Friday, July 19, 2024

Carbon, companies and claims of a net-zero climate future


As some of the world’s most recognizable (and fossil-fuel dependent) brands end the year with grand announcements about climate commitments, analysts have been quick to respond to their ambitions with questions about what their plans will actually achieve in terms of delivering a carbon-free future.

First came the news that United Airlines plans to reduce its greenhouse gas (GHG) emissions by 100 percent by 2050. That’s a cause for optimism, especially where the global aviation industry is concerned. But a closer look shows that United’s plans really involve a multimillion-dollar investment in 1PointFive, itself a partnership between the Occidental oil company and its carbon storage arm, and the United States-based Rusheen Capital Management.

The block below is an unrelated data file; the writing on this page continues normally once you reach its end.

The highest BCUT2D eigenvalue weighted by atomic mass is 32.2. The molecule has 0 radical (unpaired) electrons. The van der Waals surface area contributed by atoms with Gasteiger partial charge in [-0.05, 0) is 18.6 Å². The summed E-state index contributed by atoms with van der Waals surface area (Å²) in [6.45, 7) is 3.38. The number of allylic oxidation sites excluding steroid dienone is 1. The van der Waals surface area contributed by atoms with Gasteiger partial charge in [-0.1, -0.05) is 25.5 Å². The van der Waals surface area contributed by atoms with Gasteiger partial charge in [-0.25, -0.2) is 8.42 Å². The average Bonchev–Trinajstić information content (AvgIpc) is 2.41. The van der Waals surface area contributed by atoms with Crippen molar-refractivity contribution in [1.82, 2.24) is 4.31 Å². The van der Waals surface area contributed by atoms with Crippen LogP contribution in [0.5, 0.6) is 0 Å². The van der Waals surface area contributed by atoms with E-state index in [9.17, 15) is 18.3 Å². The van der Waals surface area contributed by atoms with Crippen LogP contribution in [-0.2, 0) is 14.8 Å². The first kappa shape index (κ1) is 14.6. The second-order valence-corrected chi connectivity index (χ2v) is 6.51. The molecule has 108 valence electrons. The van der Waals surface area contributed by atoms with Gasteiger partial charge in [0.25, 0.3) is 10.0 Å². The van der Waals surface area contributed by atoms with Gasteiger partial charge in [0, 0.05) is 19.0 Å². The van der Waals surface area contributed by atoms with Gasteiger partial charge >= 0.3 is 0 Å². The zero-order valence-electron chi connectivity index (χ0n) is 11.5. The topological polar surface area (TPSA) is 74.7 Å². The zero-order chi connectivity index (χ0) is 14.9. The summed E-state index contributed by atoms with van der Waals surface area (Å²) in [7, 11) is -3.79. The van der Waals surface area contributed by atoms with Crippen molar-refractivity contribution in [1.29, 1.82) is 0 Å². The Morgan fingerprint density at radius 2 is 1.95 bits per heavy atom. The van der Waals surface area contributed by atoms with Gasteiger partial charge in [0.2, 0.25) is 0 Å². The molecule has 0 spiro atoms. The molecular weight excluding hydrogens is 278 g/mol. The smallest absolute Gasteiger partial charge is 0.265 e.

The deal depends on Direct Air Capture (DAC) technology developed by Carbon Engineering in Canada, and relies on a future plant facility designed to bury a million tons of carbon annually in the Permian Basin.

United says DAC is “one of the few proven ways to physically correct for aircraft emissions,” and can scale to capture millions and potentially billions of metric tons of CO2annually.

“The captured COwill then be permanently, safely and securely stored deep underground by Occidental, a process certified by independent third parties. The commitment – the first to be announced in the aviation industry – will help 1PointFive build the first industrial-sized Direct Air Capture plant in the United States,” adds United in its statement. Read more…

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